Lessons Learned During Holy Week

04.12.10 | Cecil Van Houten | Comments[4]

I've been meaning to put this up for over a week but with our Spring Sharathon right on the heels of Easter, it's taken until now to have time to write.  I don't know about you but Easter always makes me think.  Lent makes me more contemplative than usual and Holy Week is filled with every range of emotion as we journey with Christ from his triumphant entry to his betrayal in the garden to his crucifixion and, ultimately, his resurrection.  Just tracing his steps that last week inspires and moves me like nothing else. 

Of course there are the other elements of Easter - explaining it to the children, trying to make it relevant to them in a way they can begin to comprehend.  I think I have mixed success on that.  The older kids get it - at least they accept the concepts - the younger ones are more concerned with Easter eggs and candy.  That's ok.  I've been trying to teach my 2-1/2 year old granddaughter, Kansas, the concept of knock-knock jokes and she doesn't get those yet either.  Our sessions usually go something like this:

"Knock knock"

"What?"

"No, knock, knock, who's there?"

Blank stare.

"OK, knock, knock...say, 'Who's there?'"

"K...who dare?"

"Knock, knock..."

"What?" 

Maybe next year.

One of the most significant acts Jesus performed in the week leading up to his crucifixion was, to me, washing the disciples' feet.  It was an act of servanthood, and an integral part of the lesson he was teaching the disciples.  From John, chapter 13:  "When he had finished washing their feet, he put on his clothes and returned to his place. "Do you understand what I have done for you?" he asked them. 13"You call me 'Teacher' and 'Lord,' and rightly so, for that is what I am. 14Now that I, your Lord and Teacher, have washed your feet, you also should wash one another's feet. 15I have set you an example that you should do as I have done for you. 16I tell you the truth, no servant is greater than his master, nor is a messenger greater than the one who sent him. 17Now that you know these things, you will be blessed if you do them."

As long as we say we want to serve the Lord or we will serve the Lord, we are still in control.  There's a difference between that and being a servant.  A servant simply does the will of his master.  Without reserve, without question.  It is not an act of the will or a choice we decide to make; it is an act of obedience and love.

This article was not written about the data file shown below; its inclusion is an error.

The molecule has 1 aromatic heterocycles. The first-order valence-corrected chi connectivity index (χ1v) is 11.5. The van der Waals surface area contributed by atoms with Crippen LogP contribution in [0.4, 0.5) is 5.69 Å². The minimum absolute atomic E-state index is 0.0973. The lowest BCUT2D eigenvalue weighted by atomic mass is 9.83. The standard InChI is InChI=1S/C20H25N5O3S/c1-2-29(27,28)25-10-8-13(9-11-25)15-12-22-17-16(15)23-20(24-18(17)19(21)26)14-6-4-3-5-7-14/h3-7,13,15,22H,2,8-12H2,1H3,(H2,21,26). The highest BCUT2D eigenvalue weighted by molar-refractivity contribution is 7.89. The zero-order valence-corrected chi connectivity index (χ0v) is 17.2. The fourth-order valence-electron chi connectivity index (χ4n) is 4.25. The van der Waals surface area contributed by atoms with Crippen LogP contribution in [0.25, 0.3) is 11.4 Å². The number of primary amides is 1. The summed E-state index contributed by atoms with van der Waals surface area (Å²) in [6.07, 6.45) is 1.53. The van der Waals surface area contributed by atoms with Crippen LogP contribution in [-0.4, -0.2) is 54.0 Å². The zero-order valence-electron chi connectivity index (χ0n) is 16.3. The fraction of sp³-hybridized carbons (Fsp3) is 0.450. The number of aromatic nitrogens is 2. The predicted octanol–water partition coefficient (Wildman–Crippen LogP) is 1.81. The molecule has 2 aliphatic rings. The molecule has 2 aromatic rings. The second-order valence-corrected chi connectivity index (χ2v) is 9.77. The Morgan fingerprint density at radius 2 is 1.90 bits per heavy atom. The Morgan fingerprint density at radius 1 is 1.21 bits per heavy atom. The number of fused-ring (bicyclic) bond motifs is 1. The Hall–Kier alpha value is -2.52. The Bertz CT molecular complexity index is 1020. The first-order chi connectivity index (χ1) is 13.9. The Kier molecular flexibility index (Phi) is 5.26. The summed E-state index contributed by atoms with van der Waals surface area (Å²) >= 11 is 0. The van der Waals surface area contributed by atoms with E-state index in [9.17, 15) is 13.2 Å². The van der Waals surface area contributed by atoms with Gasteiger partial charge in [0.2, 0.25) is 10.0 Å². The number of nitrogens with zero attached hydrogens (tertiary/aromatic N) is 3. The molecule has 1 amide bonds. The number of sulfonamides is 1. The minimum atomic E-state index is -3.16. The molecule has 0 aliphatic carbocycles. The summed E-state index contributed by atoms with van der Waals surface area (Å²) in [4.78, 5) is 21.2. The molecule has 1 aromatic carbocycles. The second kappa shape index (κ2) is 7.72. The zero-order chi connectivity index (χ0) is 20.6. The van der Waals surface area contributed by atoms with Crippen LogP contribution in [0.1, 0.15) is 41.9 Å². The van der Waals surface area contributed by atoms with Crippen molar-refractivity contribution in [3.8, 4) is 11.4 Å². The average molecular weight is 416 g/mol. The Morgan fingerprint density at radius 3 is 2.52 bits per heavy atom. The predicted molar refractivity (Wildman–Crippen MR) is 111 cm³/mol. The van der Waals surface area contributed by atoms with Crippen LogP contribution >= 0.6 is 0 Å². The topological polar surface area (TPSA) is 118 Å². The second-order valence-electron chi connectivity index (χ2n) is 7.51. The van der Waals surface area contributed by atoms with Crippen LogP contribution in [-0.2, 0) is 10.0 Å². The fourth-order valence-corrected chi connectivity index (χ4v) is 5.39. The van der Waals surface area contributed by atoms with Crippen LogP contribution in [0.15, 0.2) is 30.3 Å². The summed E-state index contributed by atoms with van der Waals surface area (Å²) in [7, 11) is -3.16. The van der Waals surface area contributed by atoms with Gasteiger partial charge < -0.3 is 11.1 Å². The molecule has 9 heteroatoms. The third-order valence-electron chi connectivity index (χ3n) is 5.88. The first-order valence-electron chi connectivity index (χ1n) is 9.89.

I've always liked the lyrics to Larry Norman's classic song, "I Am A Servant":

I am a servant, I am listening for my name
I sit here waiting, I've been looking at the game
That I've been playing, And I've been staying much the same
When you are lonely, You're the only one to blame.
      
I am a servant, I am waiting for your call
I've been unfaithful, so I sit here in the hall
How can you use me when I have never given all
How can you choose me when you know I quickly fall
     
So you feed my soul, and you make me grow,
And you let me know you love me.
And I'm worthless now, but I've made a vow
I will only bow before thee
O please use me, O I'm lonely

I am a servant, getting ready for my part
There's been a change, a rearrangement in my heart
At last I'm learning there's no returning once I start
To live's a privelage, To love is such an art
But I need your help to start.
O please purify my heart
I am your servant.

In all the pageantry and celebration that surrounds Easter; in the eternal triumph over the grave and the life that proceeded from the empty tomb, let's remember who we are - his servants; servants of a master who proved his love and has won our allegiance forever.

Comments

Your Comments(please keep them on topic and polite)

on 04.12.10 Denise commented

Your trying to teach Kansas 'Knock-Knock' jokes can almost be a lesson on Christ knocking on the door of our hearts, huh? who dare? maybe next year? Don't we sometime not get it when he knocks? Lucky for us He keeps knocking!

on 04.12.10 Denise commented

Your trying to teach Kansas 'Knock-Knock' jokes can almost be a lesson on Christ knocking on the door of our hearts, huh? who dare? maybe next year? Don't we sometime not get it when he knocks? Lucky for us He keeps knocking!

on 04.13.10 Jim R commented

Servanthood has always been a challenging concept to Christians, especially those who live ina western culture that's so "me" oriented. I haven't heard that Larry Norman song in years. thanks for the reminder.

on 07.02.10 Amy P. commented

"He knew me when I was hidden, He knew me...He knew all there was to know, but his love refused to go...He knew Me"

This song penned by you, Cecil, has been in my head for many years now and that message is what has kept me all these years.

I've not always been a good "servant", but The God of Holy week has been with me in spite of all that He knew.

Amy

Name: